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BY LESLEY SUSSMAN | The new year got a bit worse this week for the Chinatown-based Fung Wah Bus company.
On Tuesday, Community Board 3 voted to refer back to committee an application by the troubled carrier to create a bus stop in front of 139 Canal St. outside the company’s storefront.
C.B. 3 did not actually vote to deny Fung Wah. But because the stipulations discussed at the committee meeting had not been signed, the matter was sent back — standard board procedure when stipulations are not signed. In fact, this action had been planned because of concerns about the stipulatons by the Fung Wah attorney.
However, a federal action against the bus company gave the board additional reason to refer back to committee.
Although Fung Wah has for years been using the Canal St. location for curbside loading and unloading for its intercity route between New York City and Boston, the carrier had wanted the city’s Department of Transportation to make it an officially licensed bus stop and sought C.B. 3 support in its effort to do so.
However, at Tuesday night’s C.B. 3 full board meeting, David Crane, chairperson of the board’s Transportation and Public Safety/Environment Committee, told board members that a vote on the application would be delayed.
“Based on what has happened to the company recently, this needs to go back to the committee,” he said. “We won’t act on this application until we can discuss these recent developments.”
The previous day, Massachusetts regulators had ordered Fung Wah to remove three-quarters of its 28-bus fleet from service after inspectors found cracks in the frames of many of the company’s aging buses.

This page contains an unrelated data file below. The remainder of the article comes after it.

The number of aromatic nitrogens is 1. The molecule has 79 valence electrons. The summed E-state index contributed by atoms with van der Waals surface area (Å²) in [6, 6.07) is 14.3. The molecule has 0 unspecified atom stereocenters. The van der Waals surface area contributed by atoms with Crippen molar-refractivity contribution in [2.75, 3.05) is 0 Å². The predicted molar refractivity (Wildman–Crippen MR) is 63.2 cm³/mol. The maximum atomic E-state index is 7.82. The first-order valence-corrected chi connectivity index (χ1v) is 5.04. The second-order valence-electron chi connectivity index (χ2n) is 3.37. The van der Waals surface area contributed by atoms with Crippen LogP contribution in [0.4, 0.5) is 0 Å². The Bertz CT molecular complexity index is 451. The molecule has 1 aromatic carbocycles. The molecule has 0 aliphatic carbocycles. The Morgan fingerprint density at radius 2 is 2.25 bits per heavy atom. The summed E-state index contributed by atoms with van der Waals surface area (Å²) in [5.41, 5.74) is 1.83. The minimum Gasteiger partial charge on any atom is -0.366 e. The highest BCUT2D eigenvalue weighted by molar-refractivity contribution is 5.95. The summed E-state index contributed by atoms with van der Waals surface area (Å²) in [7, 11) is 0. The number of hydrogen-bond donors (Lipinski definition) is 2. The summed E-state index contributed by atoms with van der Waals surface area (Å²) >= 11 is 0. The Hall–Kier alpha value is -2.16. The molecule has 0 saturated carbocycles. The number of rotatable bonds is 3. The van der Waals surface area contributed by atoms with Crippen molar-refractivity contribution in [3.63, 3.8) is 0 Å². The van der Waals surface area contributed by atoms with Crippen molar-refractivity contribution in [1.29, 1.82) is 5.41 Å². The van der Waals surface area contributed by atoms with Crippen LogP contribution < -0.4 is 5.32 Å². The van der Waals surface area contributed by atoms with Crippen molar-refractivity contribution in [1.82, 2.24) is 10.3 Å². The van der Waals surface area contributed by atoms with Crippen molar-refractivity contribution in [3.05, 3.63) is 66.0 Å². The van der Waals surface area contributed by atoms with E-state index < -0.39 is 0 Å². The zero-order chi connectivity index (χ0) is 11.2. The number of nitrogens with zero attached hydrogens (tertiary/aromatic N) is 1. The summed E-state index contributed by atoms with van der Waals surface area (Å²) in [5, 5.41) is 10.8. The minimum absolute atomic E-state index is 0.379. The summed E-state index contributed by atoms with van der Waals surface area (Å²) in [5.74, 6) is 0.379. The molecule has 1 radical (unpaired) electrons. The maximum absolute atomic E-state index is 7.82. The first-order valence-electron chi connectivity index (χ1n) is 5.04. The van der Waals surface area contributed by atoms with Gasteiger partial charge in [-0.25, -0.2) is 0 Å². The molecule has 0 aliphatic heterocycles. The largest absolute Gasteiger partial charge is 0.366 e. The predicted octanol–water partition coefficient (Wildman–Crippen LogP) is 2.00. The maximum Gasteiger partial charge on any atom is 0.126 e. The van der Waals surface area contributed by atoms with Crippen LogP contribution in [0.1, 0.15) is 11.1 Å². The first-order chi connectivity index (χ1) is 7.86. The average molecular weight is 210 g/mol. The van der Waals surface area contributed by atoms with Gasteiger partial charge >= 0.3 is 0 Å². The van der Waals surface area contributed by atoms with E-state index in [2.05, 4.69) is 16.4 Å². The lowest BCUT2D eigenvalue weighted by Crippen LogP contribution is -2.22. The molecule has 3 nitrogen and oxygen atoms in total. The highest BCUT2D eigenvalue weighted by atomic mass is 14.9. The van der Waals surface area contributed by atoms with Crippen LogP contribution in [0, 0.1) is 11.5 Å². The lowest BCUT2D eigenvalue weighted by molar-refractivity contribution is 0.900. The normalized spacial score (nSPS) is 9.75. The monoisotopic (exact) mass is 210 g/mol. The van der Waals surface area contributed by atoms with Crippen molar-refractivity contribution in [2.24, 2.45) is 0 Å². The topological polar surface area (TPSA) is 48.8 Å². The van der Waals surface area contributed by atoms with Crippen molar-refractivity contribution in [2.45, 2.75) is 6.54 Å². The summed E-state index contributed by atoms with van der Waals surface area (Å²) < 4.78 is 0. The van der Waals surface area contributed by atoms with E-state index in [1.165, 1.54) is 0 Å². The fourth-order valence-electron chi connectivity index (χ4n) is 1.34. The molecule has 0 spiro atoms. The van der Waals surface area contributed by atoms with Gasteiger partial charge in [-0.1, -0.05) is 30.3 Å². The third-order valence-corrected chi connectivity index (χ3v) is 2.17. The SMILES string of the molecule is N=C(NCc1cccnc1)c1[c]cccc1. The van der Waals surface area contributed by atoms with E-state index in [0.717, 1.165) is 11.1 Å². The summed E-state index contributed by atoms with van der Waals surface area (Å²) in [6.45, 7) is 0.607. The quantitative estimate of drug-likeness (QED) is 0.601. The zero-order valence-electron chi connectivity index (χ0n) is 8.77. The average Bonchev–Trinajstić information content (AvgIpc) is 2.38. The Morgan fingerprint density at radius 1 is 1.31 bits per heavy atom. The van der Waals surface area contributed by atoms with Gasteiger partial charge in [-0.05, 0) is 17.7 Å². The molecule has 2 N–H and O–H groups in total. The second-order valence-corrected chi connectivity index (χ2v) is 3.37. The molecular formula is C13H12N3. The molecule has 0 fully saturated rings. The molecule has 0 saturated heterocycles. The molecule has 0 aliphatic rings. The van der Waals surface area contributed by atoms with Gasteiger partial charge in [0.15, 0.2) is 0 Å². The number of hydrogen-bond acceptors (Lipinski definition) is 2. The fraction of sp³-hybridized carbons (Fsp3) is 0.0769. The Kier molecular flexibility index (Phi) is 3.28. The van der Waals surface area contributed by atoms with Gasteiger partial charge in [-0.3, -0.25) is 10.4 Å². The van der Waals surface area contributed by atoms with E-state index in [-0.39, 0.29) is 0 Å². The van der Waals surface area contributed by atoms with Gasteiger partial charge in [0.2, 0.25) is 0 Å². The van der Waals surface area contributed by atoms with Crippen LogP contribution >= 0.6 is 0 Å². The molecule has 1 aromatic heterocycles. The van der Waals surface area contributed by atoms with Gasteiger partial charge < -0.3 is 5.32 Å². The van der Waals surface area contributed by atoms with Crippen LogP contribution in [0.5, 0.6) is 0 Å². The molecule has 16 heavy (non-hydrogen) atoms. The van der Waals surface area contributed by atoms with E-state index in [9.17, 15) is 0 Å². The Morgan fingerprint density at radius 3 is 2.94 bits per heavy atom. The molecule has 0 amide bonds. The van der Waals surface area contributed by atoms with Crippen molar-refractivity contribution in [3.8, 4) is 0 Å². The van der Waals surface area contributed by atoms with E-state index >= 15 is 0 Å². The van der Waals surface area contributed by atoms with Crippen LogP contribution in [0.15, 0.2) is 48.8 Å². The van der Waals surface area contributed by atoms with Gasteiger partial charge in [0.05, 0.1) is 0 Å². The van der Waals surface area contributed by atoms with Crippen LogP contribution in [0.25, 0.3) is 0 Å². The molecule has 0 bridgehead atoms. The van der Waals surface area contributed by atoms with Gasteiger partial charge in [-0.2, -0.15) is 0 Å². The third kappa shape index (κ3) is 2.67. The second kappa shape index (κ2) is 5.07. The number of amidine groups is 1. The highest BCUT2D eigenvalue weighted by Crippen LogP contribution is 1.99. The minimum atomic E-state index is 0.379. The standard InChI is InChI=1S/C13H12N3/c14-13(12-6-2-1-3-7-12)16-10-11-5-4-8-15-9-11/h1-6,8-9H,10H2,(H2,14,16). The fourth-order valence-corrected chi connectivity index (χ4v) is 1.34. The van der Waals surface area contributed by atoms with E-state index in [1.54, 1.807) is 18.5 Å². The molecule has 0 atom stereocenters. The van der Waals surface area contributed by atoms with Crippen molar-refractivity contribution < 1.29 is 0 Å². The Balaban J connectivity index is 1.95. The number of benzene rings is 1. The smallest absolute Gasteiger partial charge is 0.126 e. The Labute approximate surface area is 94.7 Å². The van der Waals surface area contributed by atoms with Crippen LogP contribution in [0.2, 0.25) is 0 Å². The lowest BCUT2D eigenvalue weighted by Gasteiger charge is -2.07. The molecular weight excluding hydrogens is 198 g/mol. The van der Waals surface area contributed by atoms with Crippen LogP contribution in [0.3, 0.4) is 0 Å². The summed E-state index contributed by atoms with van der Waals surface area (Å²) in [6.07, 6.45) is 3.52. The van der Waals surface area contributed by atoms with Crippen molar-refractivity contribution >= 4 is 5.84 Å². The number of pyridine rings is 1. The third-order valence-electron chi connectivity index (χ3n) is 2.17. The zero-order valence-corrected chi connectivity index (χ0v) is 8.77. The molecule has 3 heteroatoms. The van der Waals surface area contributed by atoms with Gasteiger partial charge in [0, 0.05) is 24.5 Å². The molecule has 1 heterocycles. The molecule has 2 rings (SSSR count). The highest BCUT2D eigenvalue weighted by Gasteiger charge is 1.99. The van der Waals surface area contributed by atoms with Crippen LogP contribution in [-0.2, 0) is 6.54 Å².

State officials also asked federal regulators to intervene and remove the remaining seven buses in Fung Wah’s fleet from service. That action came from the U.S. Federal Motor Carrier Safety Administration on Tuesday afternoon when the entire fleet of buses was suspended. However, the F.M.C.S.A. stopped short of shutting down Fung Wah completely, allowing the company to continue to provide passenger services with buses it is chartering from other providers.
In other C.B. 3 business, several local political leaders spoke out strongly against any hasty action by the New York City Housing Authority to build luxury housing on parking lots and other open space surrounding public housing projects.
The financially strapped NYCHA recently announced its infill-development plan as a way to produce more revenue for the agency.
Patricia Olan, a spokesperson for City Councilmember Margaret Chin, said the community must be included in the loop on the discussions of the new initiative.
“While we are aware of NYCHA’s financial troubles,” she said, “a robust community engagement process must be taken prior to any new development on NYCHA land. Residents must have meaningful opportunities to provide input and recommendations.”
Also speaking out against any hasty action by NYCHA regarding the infill plan was Linda Jones, vice chairperson of C.B.3. ’s Land Use Subcommittee.
“We want to slow down this process and make sure that tenant associations have ample time to give input into the plan,” she said.
At the meeting, attended by about 100 local residents, a brief debate broke out among board members regarding the approval of a full on-premise liquor license, subject to minor stipulations, for the new owner of Lolita Bar, at 266 Broome St. The bar was closed on Valentine’s Day after undercover auxiliary police officers allegedly discovered underage drinking at the popular Lower East Side hangout. The Police Department claims this was one of several undercover operations that observed Lolita serving minors.